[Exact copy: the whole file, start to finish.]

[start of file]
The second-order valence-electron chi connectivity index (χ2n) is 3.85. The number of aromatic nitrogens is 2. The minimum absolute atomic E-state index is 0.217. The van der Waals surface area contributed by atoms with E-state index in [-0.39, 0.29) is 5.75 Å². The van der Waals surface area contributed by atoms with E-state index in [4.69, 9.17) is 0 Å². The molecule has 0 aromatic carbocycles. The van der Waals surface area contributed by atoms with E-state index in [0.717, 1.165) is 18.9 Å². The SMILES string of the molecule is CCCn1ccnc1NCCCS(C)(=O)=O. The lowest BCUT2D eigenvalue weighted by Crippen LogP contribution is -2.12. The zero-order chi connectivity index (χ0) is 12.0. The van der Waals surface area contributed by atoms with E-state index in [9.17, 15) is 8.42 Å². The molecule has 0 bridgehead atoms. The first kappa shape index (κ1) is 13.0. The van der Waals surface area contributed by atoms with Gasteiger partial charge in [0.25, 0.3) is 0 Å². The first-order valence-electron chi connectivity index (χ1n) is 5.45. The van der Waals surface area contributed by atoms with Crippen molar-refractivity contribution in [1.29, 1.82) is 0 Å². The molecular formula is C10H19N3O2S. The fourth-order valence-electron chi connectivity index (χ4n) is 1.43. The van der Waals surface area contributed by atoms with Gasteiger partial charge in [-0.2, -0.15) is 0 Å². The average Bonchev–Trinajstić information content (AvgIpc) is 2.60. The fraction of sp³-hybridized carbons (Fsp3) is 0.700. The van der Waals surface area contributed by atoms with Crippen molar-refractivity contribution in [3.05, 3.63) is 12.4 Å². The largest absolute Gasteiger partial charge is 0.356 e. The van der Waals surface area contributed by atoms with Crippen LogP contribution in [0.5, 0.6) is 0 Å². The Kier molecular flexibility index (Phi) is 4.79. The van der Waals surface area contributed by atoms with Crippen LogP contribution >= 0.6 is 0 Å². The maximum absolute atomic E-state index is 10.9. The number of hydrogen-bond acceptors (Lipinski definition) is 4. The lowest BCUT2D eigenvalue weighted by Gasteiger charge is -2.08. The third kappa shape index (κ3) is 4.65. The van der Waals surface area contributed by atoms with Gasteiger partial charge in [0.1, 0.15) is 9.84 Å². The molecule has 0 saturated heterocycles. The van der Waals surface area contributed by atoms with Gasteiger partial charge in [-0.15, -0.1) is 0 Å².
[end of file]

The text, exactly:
The second-order valence-electron chi connectivity index (χ2n) is 3.85. The number of aromatic nitrogens is 2. The minimum absolute atomic E-state index is 0.217. The van der Waals surface area contributed by atoms with E-state index in [-0.39, 0.29) is 5.75 Å². The van der Waals surface area contributed by atoms with E-state index in [4.69, 9.17) is 0 Å². The molecule has 0 aromatic carbocycles. The van der Waals surface area contributed by atoms with E-state index in [0.717, 1.165) is 18.9 Å². The SMILES string of the molecule is CCCn1ccnc1NCCCS(C)(=O)=O. The lowest BCUT2D eigenvalue weighted by Crippen LogP contribution is -2.12. The zero-order chi connectivity index (χ0) is 12.0. The van der Waals surface area contributed by atoms with E-state index in [9.17, 15) is 8.42 Å². The molecule has 0 bridgehead atoms. The first kappa shape index (κ1) is 13.0. The van der Waals surface area contributed by atoms with Gasteiger partial charge in [0.25, 0.3) is 0 Å². The first-order valence-electron chi connectivity index (χ1n) is 5.45. The van der Waals surface area contributed by atoms with Crippen molar-refractivity contribution in [1.29, 1.82) is 0 Å². The molecular formula is C10H19N3O2S. The fourth-order valence-electron chi connectivity index (χ4n) is 1.43. The van der Waals surface area contributed by atoms with Gasteiger partial charge in [-0.2, -0.15) is 0 Å². The average Bonchev–Trinajstić information content (AvgIpc) is 2.60. The fraction of sp³-hybridized carbons (Fsp3) is 0.700. The van der Waals surface area contributed by atoms with Crippen molar-refractivity contribution in [3.05, 3.63) is 12.4 Å². The largest absolute Gasteiger partial charge is 0.356 e. The van der Waals surface area contributed by atoms with Crippen LogP contribution in [0.5, 0.6) is 0 Å². The Kier molecular flexibility index (Phi) is 4.79. The van der Waals surface area contributed by atoms with Crippen LogP contribution >= 0.6 is 0 Å². The maximum absolute atomic E-state index is 10.9. The number of hydrogen-bond acceptors (Lipinski definition) is 4. The lowest BCUT2D eigenvalue weighted by Gasteiger charge is -2.08. The third kappa shape index (κ3) is 4.65. The van der Waals surface area contributed by atoms with Gasteiger partial charge in [0.1, 0.15) is 9.84 Å². The molecule has 0 saturated heterocycles. The van der Waals surface area contributed by atoms with Gasteiger partial charge in [-0.15, -0.1) is 0 Å².